Adventures in Cryptography
“The lanterns having been lit, we all fell to work with a zeal worthy a more rational cause …” When Poe, living in Philadelphia, won a $100 prize from the Dollar Newspaper for “The Gold-Bug” in 1843, he was trying to get financial backing for a new national literary journal, having resigned his “day job” at Graham's Magazine nearly a year before.
“Few persons can be made to believe that it is not quite an easy thing to invent a method of secret writing which shall baffle investigation. Yet it may be roundly asserted that human ingenuity cannot concoct a cipher which human ingenuity cannot resolve.”–Poe on secret writing, 1841
Like he did with “The Raven” a year later, Poe set out to write something with popular appeal without giving critics and reviewers anything to scoff at. He succeeded, bringing to his story set on Sullivan's Island, one of the sea islands off Charleston, South Carolina, (where he was stationed for a year at Fort Moultrie) elements that would sell. Like The Narrative of Arthur Gordon Pym, it's a boy's adventure story, only more minimalist, with a hunt for Captain Kidd's buried treasure in a semi-exotic location. The eccentric treasure hunter, a freed slave, and the sidekick narrator conspire to figure out the clues. Parchments, invisible ink, cryptograms, skeletons, doubloons, and fabulous jewels—they're all here. In the following passage, the team sets off, much to the chagrin of the narrator, who doubts his treasure-hunting friend's sanity:
“With a heavy heart I accompanied my friend. We started about four o'clock—Legrand, Jupiter, the dog, and myself. Jupiter had with him the scythe and spades—the whole of which he insisted upon carrying—more through fear, it seemed to me, of trusting either of the implements within reach of his master, than from any excess of industry or complaisance. His demeanor was dogged in the extreme, and ‘dat deuced bug’ were the sole words which escaped his lips during the journey. For my own part, I had charge of a couple of dark lanterns, while Legrand contented himself with the scarabaeus, which he carried attached to the end of a bit of whip-cord; twirling it to and fro, with the air of a conjuror, as he went. When I observed this last, plain evidence of my friend's aberration of mind, I could scarcely refrain from tears. I thought it best, however, to humor his fancy, at least for the present, or until I could adopt some more energetic measures with a chance of success. In the mean time I endeavored, but all in vain, to sound him in regard to the object of the expedition. Having succeeded in inducing me to accompany him, he seemed unwilling to hold conversation upon any topic of minor importance, and to all my questions vouchsafed no other reply than ‘we shall see!’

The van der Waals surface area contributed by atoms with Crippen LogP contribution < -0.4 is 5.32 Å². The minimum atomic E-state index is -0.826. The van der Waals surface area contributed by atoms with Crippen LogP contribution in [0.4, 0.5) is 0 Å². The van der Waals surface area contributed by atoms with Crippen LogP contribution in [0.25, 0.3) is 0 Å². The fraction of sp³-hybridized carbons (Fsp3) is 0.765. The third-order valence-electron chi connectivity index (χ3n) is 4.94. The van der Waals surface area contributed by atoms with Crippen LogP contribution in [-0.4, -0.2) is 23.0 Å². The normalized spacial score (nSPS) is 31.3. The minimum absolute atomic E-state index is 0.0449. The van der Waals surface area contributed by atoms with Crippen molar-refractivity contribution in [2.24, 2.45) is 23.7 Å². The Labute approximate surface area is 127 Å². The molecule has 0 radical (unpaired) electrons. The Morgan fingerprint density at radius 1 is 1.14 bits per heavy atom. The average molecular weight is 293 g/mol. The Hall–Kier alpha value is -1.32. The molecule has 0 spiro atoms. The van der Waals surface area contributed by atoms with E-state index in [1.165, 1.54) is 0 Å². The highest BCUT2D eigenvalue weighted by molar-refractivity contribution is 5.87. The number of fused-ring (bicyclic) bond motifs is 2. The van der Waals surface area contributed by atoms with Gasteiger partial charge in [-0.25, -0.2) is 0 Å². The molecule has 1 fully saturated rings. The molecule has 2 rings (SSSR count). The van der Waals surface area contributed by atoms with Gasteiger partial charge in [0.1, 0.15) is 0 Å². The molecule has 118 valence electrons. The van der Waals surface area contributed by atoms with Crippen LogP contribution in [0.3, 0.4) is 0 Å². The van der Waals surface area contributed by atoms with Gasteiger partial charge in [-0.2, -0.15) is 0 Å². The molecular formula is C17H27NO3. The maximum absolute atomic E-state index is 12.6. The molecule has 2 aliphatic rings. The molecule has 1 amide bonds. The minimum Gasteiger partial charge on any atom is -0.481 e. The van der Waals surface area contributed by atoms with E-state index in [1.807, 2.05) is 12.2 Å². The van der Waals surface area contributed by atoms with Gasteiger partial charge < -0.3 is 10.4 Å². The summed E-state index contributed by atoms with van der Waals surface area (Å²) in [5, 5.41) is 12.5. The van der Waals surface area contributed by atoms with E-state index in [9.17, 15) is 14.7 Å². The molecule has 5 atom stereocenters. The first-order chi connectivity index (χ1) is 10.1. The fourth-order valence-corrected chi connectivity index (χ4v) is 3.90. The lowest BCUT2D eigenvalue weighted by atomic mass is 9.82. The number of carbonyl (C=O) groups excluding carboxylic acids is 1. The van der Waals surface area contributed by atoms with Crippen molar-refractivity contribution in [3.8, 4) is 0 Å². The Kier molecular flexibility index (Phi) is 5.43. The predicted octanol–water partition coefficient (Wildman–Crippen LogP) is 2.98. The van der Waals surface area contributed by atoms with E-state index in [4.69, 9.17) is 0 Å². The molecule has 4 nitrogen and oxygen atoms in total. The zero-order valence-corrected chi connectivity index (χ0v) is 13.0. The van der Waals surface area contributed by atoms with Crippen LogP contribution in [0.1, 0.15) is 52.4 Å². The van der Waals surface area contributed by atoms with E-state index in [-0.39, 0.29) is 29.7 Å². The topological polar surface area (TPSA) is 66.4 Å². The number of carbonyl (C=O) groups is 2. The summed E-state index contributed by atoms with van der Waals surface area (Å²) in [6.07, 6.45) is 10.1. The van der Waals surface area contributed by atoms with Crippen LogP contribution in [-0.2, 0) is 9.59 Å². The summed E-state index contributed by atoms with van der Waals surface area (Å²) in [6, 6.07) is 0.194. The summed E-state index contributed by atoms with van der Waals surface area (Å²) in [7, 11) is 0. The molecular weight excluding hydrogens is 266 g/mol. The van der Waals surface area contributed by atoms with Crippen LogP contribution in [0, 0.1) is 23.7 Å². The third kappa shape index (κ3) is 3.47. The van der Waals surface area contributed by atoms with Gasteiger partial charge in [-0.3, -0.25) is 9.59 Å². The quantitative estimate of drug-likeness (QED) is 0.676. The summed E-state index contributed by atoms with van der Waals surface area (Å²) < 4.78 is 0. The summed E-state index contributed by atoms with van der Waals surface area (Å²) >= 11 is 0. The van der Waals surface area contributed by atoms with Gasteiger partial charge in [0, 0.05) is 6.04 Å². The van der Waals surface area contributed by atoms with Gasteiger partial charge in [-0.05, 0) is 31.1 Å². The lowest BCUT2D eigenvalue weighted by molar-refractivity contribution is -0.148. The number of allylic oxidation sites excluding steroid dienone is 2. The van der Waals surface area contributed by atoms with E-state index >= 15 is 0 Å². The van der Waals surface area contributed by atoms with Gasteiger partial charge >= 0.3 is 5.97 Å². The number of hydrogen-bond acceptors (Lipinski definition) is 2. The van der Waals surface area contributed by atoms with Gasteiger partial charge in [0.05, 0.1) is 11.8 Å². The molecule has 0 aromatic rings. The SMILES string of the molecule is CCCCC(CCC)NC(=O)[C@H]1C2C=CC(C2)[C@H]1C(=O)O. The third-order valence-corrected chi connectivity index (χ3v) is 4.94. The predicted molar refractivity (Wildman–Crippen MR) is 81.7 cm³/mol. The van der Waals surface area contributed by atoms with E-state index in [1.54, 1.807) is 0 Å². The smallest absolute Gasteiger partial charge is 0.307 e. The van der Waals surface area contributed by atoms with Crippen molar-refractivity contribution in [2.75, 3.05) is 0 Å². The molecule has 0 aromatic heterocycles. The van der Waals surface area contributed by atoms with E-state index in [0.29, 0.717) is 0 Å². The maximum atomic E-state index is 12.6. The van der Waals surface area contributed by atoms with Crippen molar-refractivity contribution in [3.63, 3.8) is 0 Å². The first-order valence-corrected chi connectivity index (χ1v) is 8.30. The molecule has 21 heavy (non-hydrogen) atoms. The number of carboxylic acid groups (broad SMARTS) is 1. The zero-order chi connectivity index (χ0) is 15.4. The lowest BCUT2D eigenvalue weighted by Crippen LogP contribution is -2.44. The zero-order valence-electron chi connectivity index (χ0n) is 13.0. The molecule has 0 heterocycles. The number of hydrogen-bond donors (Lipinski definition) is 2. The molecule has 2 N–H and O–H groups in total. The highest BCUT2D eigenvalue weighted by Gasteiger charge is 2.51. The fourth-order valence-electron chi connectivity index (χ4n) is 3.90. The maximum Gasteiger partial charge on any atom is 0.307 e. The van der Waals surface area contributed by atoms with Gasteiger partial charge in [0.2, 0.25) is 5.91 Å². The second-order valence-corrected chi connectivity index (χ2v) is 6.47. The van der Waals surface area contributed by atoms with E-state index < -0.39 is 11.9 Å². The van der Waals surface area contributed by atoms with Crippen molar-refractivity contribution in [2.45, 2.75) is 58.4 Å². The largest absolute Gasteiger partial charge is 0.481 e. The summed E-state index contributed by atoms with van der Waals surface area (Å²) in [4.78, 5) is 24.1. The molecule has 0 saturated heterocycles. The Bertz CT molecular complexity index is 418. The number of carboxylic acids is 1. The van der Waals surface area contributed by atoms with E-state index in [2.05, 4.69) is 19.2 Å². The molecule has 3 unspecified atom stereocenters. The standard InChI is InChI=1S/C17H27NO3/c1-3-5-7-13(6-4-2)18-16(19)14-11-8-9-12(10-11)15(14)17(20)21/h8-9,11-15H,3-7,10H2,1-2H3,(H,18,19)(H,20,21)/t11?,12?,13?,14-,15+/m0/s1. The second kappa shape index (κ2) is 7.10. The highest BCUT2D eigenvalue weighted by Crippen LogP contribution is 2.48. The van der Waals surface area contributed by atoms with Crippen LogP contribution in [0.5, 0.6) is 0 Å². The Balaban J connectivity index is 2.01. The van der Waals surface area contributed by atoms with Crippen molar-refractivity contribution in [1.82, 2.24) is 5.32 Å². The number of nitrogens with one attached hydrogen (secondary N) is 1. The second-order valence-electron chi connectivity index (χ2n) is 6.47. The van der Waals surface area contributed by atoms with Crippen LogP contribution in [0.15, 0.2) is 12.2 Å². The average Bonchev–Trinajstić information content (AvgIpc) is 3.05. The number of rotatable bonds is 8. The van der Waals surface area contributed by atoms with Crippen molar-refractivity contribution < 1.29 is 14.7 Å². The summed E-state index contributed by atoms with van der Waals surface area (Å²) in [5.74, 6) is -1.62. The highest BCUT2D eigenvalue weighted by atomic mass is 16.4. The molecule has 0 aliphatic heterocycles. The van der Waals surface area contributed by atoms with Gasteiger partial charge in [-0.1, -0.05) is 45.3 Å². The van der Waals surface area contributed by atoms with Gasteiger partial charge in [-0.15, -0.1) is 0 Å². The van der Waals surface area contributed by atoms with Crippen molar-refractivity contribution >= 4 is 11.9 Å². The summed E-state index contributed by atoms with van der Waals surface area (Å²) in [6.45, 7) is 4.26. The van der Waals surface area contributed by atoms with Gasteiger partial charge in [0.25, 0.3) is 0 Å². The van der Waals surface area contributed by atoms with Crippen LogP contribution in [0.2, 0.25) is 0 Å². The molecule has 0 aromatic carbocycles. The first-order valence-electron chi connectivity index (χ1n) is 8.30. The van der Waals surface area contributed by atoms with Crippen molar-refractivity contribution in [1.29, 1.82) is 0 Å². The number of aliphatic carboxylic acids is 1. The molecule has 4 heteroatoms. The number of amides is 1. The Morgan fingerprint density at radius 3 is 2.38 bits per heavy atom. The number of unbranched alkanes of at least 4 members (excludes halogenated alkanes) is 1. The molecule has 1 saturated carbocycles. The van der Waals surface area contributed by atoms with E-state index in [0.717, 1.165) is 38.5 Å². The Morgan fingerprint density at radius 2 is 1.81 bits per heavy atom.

“We crossed the creek at the head of the island by means of a skiff, and, ascending the high grounds on the shore of the main land, proceeded in a northwesterly direction, through a tract of country excessively wild and desolate, where no trace of a human footstep was to be seen. Legrand led the way with decision; pausing only for an instant, here and there, to consult what appeared to be certain landmarks of his own contrivance upon a former occasion.
“In this manner we journeyed for about two hours, and the sun was just setting when we entered a region infinitely more dreary than any yet seen. It was a species of table land, near the summit of an almost inaccessible hill, densely wooded from base to pinnacle, and interspersed with huge crags that appeared to lie loosely upon the soil, and in many cases were prevented from precipitating themselves into the valleys below, merely by the support of the trees against which they reclined. Deep ravines, in various directions, gave an air of still sterner solemnity to the scene.”
In a way, the puzzle of “The Gold-Bug” prefigures the more sophisticated criminal puzzle Poe grows into later with “The Murders in the Rue Morgue” and his other detective tales. “The Gold-Bug” was a warm-up for Poe, who discovered that his analytical mind and impressive puzzle-solving ability could find some action in the literary marketplace. Even before the popular success of “The Gold-Bug,” Poe promised a year's subscription to Graham's, where he was editor, to anyone who could solve one of his own cryptograms. But the response was so overwhelming, finally, that he had to withdraw the offer. Here again, because no copyright law yet existed to protect writers’ interests, Poe never made a cent beyond the $100 prize he was paid for “The Gold-Bug.” The story went on to sell 300,000 copies.